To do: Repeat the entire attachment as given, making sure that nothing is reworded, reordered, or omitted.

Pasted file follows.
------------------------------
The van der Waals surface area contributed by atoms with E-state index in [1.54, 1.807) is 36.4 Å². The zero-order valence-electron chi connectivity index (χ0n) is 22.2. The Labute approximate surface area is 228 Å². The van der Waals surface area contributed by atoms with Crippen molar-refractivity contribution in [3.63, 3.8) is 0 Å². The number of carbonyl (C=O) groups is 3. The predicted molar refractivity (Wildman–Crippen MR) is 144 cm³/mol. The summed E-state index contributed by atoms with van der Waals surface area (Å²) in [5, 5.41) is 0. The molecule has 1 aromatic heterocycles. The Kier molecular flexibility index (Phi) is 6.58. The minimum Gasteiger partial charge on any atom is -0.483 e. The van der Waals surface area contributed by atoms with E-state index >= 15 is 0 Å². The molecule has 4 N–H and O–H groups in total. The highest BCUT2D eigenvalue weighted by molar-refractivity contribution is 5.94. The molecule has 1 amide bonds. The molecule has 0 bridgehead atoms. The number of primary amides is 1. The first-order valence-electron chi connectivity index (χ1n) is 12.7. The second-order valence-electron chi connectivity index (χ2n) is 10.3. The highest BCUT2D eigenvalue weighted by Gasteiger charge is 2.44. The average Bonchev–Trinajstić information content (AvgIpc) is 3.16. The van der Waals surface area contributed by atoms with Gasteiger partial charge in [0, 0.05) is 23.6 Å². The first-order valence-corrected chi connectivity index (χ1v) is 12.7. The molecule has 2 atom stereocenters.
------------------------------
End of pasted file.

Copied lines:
The van der Waals surface area contributed by atoms with E-state index in [1.54, 1.807) is 36.4 Å². The zero-order valence-electron chi connectivity index (χ0n) is 22.2. The Labute approximate surface area is 228 Å². The van der Waals surface area contributed by atoms with Crippen molar-refractivity contribution in [3.63, 3.8) is 0 Å². The number of carbonyl (C=O) groups is 3. The predicted molar refractivity (Wildman–Crippen MR) is 144 cm³/mol. The summed E-state index contributed by atoms with van der Waals surface area (Å²) in [5, 5.41) is 0. The molecule has 1 aromatic heterocycles. The Kier molecular flexibility index (Phi) is 6.58. The minimum Gasteiger partial charge on any atom is -0.483 e. The van der Waals surface area contributed by atoms with E-state index >= 15 is 0 Å². The molecule has 4 N–H and O–H groups in total. The highest BCUT2D eigenvalue weighted by molar-refractivity contribution is 5.94. The molecule has 1 amide bonds. The molecule has 0 bridgehead atoms. The number of primary amides is 1. The first-order valence-electron chi connectivity index (χ1n) is 12.7. The second-order valence-electron chi connectivity index (χ2n) is 10.3. The highest BCUT2D eigenvalue weighted by Gasteiger charge is 2.44. The average Bonchev–Trinajstić information content (AvgIpc) is 3.16. The van der Waals surface area contributed by atoms with Gasteiger partial charge in [0, 0.05) is 23.6 Å². The first-order valence-corrected chi connectivity index (χ1v) is 12.7. The molecule has 2 atom stereocenters.